- Film & History News: At the 1978 AHA Meeting
- Film & History: An Interdisciplinary Journal of Film and Television Studies
- Center for the Study of Film and History
- Volume 9, Number 1, February 1979
- pp. 20-21
- View Citation
- Additional Information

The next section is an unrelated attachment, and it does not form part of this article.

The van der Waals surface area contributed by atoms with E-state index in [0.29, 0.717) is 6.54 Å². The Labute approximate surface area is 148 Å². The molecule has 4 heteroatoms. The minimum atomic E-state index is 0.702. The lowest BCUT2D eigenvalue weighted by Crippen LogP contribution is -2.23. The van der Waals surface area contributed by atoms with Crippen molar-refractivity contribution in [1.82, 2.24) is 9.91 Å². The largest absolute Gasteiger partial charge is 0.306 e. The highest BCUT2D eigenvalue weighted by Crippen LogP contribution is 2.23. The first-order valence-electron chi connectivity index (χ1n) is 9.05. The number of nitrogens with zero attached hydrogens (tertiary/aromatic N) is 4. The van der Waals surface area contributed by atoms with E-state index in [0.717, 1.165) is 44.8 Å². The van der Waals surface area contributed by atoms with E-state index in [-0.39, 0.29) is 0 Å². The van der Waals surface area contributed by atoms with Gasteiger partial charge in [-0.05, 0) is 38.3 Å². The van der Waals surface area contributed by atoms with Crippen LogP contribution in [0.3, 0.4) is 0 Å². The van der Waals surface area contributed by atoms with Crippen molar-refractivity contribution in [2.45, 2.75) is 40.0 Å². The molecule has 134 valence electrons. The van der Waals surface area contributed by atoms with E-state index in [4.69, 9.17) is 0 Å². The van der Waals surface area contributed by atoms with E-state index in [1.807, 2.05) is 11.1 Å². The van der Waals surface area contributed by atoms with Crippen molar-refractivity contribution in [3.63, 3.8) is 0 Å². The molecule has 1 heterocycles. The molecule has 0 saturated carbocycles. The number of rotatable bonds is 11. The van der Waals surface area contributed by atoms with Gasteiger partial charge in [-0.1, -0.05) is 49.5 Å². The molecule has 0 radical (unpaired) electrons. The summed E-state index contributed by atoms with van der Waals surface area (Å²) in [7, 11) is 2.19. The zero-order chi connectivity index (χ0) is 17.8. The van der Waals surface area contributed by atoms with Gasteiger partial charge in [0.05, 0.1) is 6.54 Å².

FILM & HISTORY NEWS AT THE 1978 AHA MEETING Storm of Fire: World War II and the Destruction of Dresden (1978) (B&W, 25 min., Churchill Films) Richard Raack, the filmmaker, opened this demonstration session with some statements about the responsibility of historians to make films for the classroom. After a screening of Storm of Fire, Peter C. Rollins first commented on the goals of Cadre Films and then interpreted two scenes from Storm of Fire, using stop-action equipment. Storm of Fire attempts to show the dynamics of total war. Hitler may have begun the conflagration which swept across Europe during WW II, but the Dresden disaster demonstrates that the instinct for revenge can cast a dark shadow over even the most righteous cause. There was simply no good reason to destroy the thousands of people and the cultural treasures of the Saxon capital. While the film is sensitive to contextual historical events, Raack is to be commended for continually pointing Storm of Fi re ' s thematic content toward issues of importance in the era of SALT. We need to remember that total war is possible without the employment of nuclear weapons. This sophisticated film will repay many viewings. Like previous Cadre productions, Storm of Fire subtly employs symbolism, film irony, and interpretive music in such an interesting way that the film can be used to train students in details of visual language. (Readers of Film and History probably do not need to be reminded that training active viewers has always been an objective of Cadre Films.) Teachers will be especially interested in the uncut newsreel introduced late in the film. Entitled Dresden Blasted, the newsreel attempts to provide a rationale for the Allied atrocity. Unfortunately, the strident narrator's arguments sound hollow: like so many "newsreels," this short film was assembled to sell an official position rather than to report actual events. The AHA session dealing with -Storm of Fire was so crowded that many were turned away. As a makeshift adjustment, a second session was conducted to accommodate those who could not squeeze in for the first round of screening and discussion. Dialogue between panelists and audience was brisk; in fact, historians at the Storm of Fire session demonstrated more interest in film than this reporter has seen in six years of such demonstration sessions at the AHA. While the questions and additions from the floor were always polite, there seemed to be an electric charge in the air. 20 Does this mean that the historian-as-filmmaker movement is gaining momentum ? (Copies of a twelve-page paper related to the session are available from Peter C. Rollins, Department of English, Oklahoma State University, Stillwater, Oklahoma, 74074.) FILM AND HISTORY AT THE AHA by Peter C. Rollins, Oklahoma State Univ. The Historians Film Committee's annual meeting and workshop was conducted in the Diabolo Room of the San Francisco Hilton, 5:00-7:00 p.m., December 28, 1978. The main order of business was the presentation and discussion of an historian-made compilation film, Harry Truman: The Man and the Myth (1977). (Purchase and rental information·: History Media Center, Univ. of Delaware, Newark, DE 19771.) Professor Steven Schoenherr (San Diego Univ.) introduced the film and provided context for its production. Harry Truman was a senior honors thesis by David J. DeWitt, a project completed with a budget under $1,000. As a student at the University of Delaware's Instructional Resources Center and History Media Center, Mr. DeWitt had been trained in the location, evaluation, and "reading" of visual documents. The goal of Harry Truman was to investigate the relationship between Truman the man and Truman the public image; hence the sub-title, "the Man and the Myth." Narration was based upon original research at the Truman Library and current scholarship. Clever commentative music was supplied by friends of the filmmaker. The film stimulated vigorous discussion. A filmmaker in the audience related his own experiences at President-watching: he had found it difficult to avoid being manipulated by press secretaries and could sympathize with the plight of cameramen who could only present pictures which were slanted in favor of the Chief Executive. Professor Schoenherr indicated that he was at work...